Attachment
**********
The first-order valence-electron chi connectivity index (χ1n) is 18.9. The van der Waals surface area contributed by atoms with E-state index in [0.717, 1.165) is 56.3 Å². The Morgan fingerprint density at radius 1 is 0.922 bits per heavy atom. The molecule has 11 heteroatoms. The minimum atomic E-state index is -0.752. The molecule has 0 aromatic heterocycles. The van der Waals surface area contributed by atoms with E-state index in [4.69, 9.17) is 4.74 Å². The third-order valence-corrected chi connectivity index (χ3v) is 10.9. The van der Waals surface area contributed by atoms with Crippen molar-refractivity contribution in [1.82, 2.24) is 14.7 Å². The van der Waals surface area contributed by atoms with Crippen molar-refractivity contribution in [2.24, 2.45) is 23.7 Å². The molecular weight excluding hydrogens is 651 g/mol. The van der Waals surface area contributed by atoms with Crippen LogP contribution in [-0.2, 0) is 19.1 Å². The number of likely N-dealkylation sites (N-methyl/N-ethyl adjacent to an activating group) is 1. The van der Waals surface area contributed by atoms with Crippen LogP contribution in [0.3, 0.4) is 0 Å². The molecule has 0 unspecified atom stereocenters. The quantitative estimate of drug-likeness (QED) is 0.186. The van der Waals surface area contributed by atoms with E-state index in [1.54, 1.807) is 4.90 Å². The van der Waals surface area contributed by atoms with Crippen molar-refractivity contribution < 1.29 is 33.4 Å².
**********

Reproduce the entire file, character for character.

The first-order valence-electron chi connectivity index (χ1n) is 18.9. The van der Waals surface area contributed by atoms with E-state index in [0.717, 1.165) is 56.3 Å². The Morgan fingerprint density at radius 1 is 0.922 bits per heavy atom. The molecule has 11 heteroatoms. The minimum atomic E-state index is -0.752. The molecule has 0 aromatic heterocycles. The van der Waals surface area contributed by atoms with E-state index in [4.69, 9.17) is 4.74 Å². The third-order valence-corrected chi connectivity index (χ3v) is 10.9. The van der Waals surface area contributed by atoms with Crippen molar-refractivity contribution in [1.82, 2.24) is 14.7 Å². The van der Waals surface area contributed by atoms with Crippen molar-refractivity contribution in [2.24, 2.45) is 23.7 Å². The molecular weight excluding hydrogens is 651 g/mol. The van der Waals surface area contributed by atoms with Crippen LogP contribution in [-0.2, 0) is 19.1 Å². The number of likely N-dealkylation sites (N-methyl/N-ethyl adjacent to an activating group) is 1. The van der Waals surface area contributed by atoms with Crippen LogP contribution in [0.3, 0.4) is 0 Å². The molecule has 0 unspecified atom stereocenters. The quantitative estimate of drug-likeness (QED) is 0.186. The van der Waals surface area contributed by atoms with E-state index in [1.54, 1.807) is 4.90 Å². The van der Waals surface area contributed by atoms with Crippen molar-refractivity contribution < 1.29 is 33.4 Å².